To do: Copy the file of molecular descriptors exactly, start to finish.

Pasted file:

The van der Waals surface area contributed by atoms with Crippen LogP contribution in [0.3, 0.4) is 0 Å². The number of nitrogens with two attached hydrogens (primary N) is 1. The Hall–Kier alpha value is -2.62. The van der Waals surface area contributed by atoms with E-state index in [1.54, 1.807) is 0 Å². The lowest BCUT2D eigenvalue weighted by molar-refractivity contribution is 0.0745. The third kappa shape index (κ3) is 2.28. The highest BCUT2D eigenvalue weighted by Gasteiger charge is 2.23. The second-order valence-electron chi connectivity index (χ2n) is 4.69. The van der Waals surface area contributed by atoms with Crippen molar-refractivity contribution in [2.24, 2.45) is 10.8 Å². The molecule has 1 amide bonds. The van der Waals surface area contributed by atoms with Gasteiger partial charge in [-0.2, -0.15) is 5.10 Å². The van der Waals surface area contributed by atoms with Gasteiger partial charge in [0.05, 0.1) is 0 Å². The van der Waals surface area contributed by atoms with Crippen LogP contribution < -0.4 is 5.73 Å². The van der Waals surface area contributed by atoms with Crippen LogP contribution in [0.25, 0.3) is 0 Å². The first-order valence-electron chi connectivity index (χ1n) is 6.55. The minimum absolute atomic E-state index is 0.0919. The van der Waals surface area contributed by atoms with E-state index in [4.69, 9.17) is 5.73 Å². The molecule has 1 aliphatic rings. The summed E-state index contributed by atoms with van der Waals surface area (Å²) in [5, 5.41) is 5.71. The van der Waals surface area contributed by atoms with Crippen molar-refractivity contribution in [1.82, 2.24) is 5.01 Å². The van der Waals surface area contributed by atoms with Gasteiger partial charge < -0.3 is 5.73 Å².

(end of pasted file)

The van der Waals surface area contributed by atoms with Crippen LogP contribution in [0.3, 0.4) is 0 Å². The number of nitrogens with two attached hydrogens (primary N) is 1. The Hall–Kier alpha value is -2.62. The van der Waals surface area contributed by atoms with E-state index in [1.54, 1.807) is 0 Å². The lowest BCUT2D eigenvalue weighted by molar-refractivity contribution is 0.0745. The third kappa shape index (κ3) is 2.28. The highest BCUT2D eigenvalue weighted by Gasteiger charge is 2.23. The second-order valence-electron chi connectivity index (χ2n) is 4.69. The van der Waals surface area contributed by atoms with Crippen molar-refractivity contribution in [2.24, 2.45) is 10.8 Å². The molecule has 1 amide bonds. The van der Waals surface area contributed by atoms with Gasteiger partial charge in [-0.2, -0.15) is 5.10 Å². The van der Waals surface area contributed by atoms with Gasteiger partial charge in [0.05, 0.1) is 0 Å². The van der Waals surface area contributed by atoms with Crippen LogP contribution < -0.4 is 5.73 Å². The van der Waals surface area contributed by atoms with Crippen LogP contribution in [0.25, 0.3) is 0 Å². The first-order valence-electron chi connectivity index (χ1n) is 6.55. The minimum absolute atomic E-state index is 0.0919. The van der Waals surface area contributed by atoms with E-state index in [4.69, 9.17) is 5.73 Å². The molecule has 1 aliphatic rings. The summed E-state index contributed by atoms with van der Waals surface area (Å²) in [5, 5.41) is 5.71. The van der Waals surface area contributed by atoms with Crippen molar-refractivity contribution in [1.82, 2.24) is 5.01 Å². The van der Waals surface area contributed by atoms with Gasteiger partial charge < -0.3 is 5.73 Å².